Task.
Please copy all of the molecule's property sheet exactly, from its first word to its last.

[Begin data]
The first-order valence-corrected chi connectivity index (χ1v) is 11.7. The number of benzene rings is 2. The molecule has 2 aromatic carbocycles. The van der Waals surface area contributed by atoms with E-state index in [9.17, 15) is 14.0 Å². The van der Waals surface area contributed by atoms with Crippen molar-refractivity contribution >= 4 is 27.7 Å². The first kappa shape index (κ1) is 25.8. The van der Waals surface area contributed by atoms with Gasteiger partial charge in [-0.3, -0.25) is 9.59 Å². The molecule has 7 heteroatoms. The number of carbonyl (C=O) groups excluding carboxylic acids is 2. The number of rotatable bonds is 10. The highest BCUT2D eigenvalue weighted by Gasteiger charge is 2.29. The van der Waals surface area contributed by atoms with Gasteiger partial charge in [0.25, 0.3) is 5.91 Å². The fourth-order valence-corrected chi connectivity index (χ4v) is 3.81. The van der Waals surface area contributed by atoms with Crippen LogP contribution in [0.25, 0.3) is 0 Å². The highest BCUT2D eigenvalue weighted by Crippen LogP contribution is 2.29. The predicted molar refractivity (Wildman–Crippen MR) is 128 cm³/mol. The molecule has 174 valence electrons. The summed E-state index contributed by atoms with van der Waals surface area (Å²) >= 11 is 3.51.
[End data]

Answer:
The first-order valence-corrected chi connectivity index (χ1v) is 11.7. The number of benzene rings is 2. The molecule has 2 aromatic carbocycles. The van der Waals surface area contributed by atoms with E-state index in [9.17, 15) is 14.0 Å². The van der Waals surface area contributed by atoms with Crippen molar-refractivity contribution >= 4 is 27.7 Å². The first kappa shape index (κ1) is 25.8. The van der Waals surface area contributed by atoms with Gasteiger partial charge in [-0.3, -0.25) is 9.59 Å². The molecule has 7 heteroatoms. The number of carbonyl (C=O) groups excluding carboxylic acids is 2. The number of rotatable bonds is 10. The highest BCUT2D eigenvalue weighted by Gasteiger charge is 2.29. The van der Waals surface area contributed by atoms with Gasteiger partial charge in [0.25, 0.3) is 5.91 Å². The fourth-order valence-corrected chi connectivity index (χ4v) is 3.81. The van der Waals surface area contributed by atoms with Crippen LogP contribution in [0.25, 0.3) is 0 Å². The highest BCUT2D eigenvalue weighted by Crippen LogP contribution is 2.29. The predicted molar refractivity (Wildman–Crippen MR) is 128 cm³/mol. The molecule has 174 valence electrons. The summed E-state index contributed by atoms with van der Waals surface area (Å²) >= 11 is 3.51.